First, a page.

a mist elimination chamber affixed to said base of said inner cone and having a gas inlet in fluid communication with the space bounded by said inner cone and a gas outlet in fluid communication with the ambient air such that said gas stream passing through said inner gas outlet in the apex of said inner cone passes through the space bounded by said inner cone and enters said mist elimination chamber through said gas inlet and exits said mist elimination chamber through said gas outlet, said mist elimination chamber containing a liquid adsorbent material for removing remaining liquid particles from said gas stream as it passes through said mist elimination chamber.
2. The apparatus of claim 1 liquid adsorbent material is metal.
3. The apparatus of claim 1 further including a door pivotally mounted on said liquid collection cone adjacent said liquid exit opening said door being movable between a first position in which it blocks said opening and a second position in which it is spaced from said opening.
4. The apparatus of claim 3 further including stop means positioned and arranged with respect to said door for limiting movement of said door as it moves from said first position toward said second position.
5. In a liquid collection tank having a tank inlet through which a gas stream having entrained liquid therein enters the tank and a tank outlet through which said gas stream exits the tank after having the entrained liquid removed therefrom, an improved gas/liquid separation system, said system comprising:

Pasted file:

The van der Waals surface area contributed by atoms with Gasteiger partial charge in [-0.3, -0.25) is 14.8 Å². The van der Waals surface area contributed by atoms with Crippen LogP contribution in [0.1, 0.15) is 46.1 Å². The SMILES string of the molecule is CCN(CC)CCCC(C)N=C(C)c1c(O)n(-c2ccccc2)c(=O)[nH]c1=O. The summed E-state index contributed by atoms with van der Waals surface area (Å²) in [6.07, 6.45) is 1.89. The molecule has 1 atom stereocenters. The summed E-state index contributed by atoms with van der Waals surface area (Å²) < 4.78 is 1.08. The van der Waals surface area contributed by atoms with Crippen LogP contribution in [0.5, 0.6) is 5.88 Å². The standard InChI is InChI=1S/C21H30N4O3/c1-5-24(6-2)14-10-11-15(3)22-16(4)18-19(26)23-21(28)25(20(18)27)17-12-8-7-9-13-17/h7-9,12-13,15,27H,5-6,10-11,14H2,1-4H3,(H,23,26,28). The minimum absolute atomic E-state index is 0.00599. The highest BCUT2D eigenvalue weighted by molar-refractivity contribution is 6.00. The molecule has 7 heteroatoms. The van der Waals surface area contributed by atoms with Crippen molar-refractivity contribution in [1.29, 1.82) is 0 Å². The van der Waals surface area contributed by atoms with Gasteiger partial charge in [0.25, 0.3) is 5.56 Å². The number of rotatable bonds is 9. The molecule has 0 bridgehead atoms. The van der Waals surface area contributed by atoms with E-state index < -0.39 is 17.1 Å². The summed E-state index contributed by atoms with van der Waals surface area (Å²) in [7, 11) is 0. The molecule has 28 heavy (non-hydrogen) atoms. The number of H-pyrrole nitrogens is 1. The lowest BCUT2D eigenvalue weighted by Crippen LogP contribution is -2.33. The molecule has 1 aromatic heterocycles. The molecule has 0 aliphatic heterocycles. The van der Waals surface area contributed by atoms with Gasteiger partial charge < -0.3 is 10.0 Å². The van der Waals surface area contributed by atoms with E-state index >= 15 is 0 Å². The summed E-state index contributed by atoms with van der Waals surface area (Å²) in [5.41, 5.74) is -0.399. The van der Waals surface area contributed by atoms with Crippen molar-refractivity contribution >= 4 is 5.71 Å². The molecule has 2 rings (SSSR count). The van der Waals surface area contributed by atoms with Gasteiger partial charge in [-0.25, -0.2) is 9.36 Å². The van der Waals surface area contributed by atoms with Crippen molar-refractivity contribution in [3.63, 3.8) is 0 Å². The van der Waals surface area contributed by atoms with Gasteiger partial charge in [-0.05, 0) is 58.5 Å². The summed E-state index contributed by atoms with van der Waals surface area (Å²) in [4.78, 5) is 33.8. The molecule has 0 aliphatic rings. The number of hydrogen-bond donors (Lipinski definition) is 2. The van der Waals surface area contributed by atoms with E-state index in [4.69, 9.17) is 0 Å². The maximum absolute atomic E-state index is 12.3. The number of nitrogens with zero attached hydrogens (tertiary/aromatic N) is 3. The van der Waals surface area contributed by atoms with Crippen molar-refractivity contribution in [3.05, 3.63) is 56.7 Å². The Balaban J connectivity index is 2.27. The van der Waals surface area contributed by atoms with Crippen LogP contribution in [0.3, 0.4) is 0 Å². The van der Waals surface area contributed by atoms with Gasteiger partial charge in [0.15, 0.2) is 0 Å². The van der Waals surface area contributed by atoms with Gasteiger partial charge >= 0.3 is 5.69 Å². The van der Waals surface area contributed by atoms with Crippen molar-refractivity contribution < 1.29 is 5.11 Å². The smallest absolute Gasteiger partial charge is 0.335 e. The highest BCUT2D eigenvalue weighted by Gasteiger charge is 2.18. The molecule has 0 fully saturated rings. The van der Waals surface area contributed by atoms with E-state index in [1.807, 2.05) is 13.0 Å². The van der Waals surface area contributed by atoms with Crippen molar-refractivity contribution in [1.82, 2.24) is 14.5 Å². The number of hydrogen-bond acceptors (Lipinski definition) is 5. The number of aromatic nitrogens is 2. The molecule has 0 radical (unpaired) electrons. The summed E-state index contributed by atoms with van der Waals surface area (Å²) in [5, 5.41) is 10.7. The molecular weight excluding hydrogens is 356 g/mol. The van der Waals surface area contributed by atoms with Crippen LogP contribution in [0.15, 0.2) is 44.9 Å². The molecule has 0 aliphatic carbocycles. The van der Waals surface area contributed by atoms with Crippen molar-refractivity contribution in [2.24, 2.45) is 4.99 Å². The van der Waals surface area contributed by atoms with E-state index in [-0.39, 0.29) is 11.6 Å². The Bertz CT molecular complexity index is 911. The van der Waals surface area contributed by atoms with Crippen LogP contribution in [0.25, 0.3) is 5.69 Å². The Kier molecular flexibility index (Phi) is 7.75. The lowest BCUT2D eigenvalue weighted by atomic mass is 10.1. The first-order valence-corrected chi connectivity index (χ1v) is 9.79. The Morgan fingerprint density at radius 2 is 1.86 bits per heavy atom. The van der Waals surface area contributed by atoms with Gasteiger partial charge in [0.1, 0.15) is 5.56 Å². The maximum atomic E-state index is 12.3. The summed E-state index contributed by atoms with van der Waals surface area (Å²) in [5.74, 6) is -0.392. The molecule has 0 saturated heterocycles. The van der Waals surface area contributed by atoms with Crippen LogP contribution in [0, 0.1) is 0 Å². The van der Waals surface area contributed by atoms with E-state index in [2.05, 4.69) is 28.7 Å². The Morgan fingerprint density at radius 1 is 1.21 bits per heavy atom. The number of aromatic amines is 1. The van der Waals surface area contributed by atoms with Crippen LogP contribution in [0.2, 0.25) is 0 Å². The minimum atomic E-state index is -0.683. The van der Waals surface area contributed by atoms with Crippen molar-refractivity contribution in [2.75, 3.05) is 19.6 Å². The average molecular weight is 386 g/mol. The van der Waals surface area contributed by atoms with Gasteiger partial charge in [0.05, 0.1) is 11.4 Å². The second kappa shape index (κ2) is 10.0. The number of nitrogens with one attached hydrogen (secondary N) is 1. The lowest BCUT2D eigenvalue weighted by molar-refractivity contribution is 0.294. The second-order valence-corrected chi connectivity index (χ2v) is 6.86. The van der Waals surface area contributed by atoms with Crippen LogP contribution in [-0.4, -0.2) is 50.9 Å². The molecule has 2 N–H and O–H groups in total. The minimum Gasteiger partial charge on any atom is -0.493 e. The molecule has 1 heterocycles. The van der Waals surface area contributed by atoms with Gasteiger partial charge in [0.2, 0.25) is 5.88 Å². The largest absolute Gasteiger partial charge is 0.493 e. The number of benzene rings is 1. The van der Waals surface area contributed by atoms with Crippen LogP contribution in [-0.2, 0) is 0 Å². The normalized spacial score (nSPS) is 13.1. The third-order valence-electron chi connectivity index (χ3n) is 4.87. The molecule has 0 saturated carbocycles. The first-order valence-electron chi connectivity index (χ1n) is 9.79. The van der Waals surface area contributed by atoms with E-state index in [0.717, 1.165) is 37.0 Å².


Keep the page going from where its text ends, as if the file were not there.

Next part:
an entry pipe mounted in said tank inlet for introducing the gas stream having entrained liquid therein into said tank, said entry pipe being constructed and arranged to direct said stream in a first direction substantially tangential to an interior surface of said liquid-collection tank; and
a separator mounted in said tank outlet for extracting the entrained liquid from said gas stream, said separator including:
(a) an outer cylindrical wall having a plurality of inlet openings formed therein through which said gas stream enters said separator,
(b) a plurality of directing vanes associated with said inlet opening and constructed and arranged so as to impart a direction to the gas stream as it passes through said inlet openings so that said gas stream upon entering the space bounded by said outer cylindrical wall travels in a second direction substantially tangential to said cylindrical wall and substantially opposite said first direction,
(c) an inner cylindrical wall having a diameter less than the diameter of said outer cylindrical wall positioned coaxially with and spaced from said outer cylindrical wall so that an annular gas pathway is formed between said inner cylindrical wall and said outer cylindrical wall, said gas stream circulating through said pathway upon entering said separator through said inlet openings,
(d) a liquid-collecting cone affixed at its base to a lower edge of said outer cylindrical wall and having a liquid outlet at its apex,
(e) an inner cone oriented parallel to and spaced from said liquid-collecting cone, said inner cone having its base contiguous with a lower edge of said inner cylindrical wall, said annular gas pathway being in fluid communication with the space between said liquid-collecting cone and said inner cone such that said gas stream spirals downwardly from said gas pathway into the space between said inner cone and said liquid-collecting cone such that the swirling action of the gas stream causes the liquid entrained in said gas stream to collect on an inner surface of said liquid-collecting cone,
(f) a gas outlet formed at the apex of said inner cone, said gas outlet being spaced from said liquid outlet, said gas stream after said liquid particles collect on said liquid-collecting cone passing through said gas outlet substantially upwardly into the space interior to said inner cone,